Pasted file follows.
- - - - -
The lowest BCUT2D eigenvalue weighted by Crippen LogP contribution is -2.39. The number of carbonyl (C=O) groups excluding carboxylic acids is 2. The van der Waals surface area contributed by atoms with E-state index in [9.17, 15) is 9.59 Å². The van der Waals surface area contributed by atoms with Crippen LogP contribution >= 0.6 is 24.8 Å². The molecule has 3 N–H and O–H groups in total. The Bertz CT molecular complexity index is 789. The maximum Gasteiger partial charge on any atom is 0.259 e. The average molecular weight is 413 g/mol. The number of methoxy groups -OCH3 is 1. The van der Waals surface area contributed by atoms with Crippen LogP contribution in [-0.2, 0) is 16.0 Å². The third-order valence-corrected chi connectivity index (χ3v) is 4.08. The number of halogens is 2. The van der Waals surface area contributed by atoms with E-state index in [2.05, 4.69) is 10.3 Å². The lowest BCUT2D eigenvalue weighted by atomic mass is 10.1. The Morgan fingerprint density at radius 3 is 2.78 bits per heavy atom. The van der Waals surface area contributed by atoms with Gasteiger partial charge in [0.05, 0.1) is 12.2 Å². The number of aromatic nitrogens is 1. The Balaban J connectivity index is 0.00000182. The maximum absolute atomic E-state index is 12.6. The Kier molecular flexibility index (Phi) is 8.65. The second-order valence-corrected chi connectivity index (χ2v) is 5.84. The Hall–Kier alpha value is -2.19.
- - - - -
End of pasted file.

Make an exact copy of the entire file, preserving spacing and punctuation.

The lowest BCUT2D eigenvalue weighted by Crippen LogP contribution is -2.39. The number of carbonyl (C=O) groups excluding carboxylic acids is 2. The van der Waals surface area contributed by atoms with E-state index in [9.17, 15) is 9.59 Å². The van der Waals surface area contributed by atoms with Crippen LogP contribution >= 0.6 is 24.8 Å². The molecule has 3 N–H and O–H groups in total. The Bertz CT molecular complexity index is 789. The maximum Gasteiger partial charge on any atom is 0.259 e. The average molecular weight is 413 g/mol. The number of methoxy groups -OCH3 is 1. The van der Waals surface area contributed by atoms with Crippen LogP contribution in [-0.2, 0) is 16.0 Å². The third-order valence-corrected chi connectivity index (χ3v) is 4.08. The number of halogens is 2. The van der Waals surface area contributed by atoms with E-state index in [2.05, 4.69) is 10.3 Å². The lowest BCUT2D eigenvalue weighted by atomic mass is 10.1. The Morgan fingerprint density at radius 3 is 2.78 bits per heavy atom. The van der Waals surface area contributed by atoms with Gasteiger partial charge in [0.05, 0.1) is 12.2 Å². The number of aromatic nitrogens is 1. The Balaban J connectivity index is 0.00000182. The maximum absolute atomic E-state index is 12.6. The Kier molecular flexibility index (Phi) is 8.65. The second-order valence-corrected chi connectivity index (χ2v) is 5.84. The Hall–Kier alpha value is -2.19.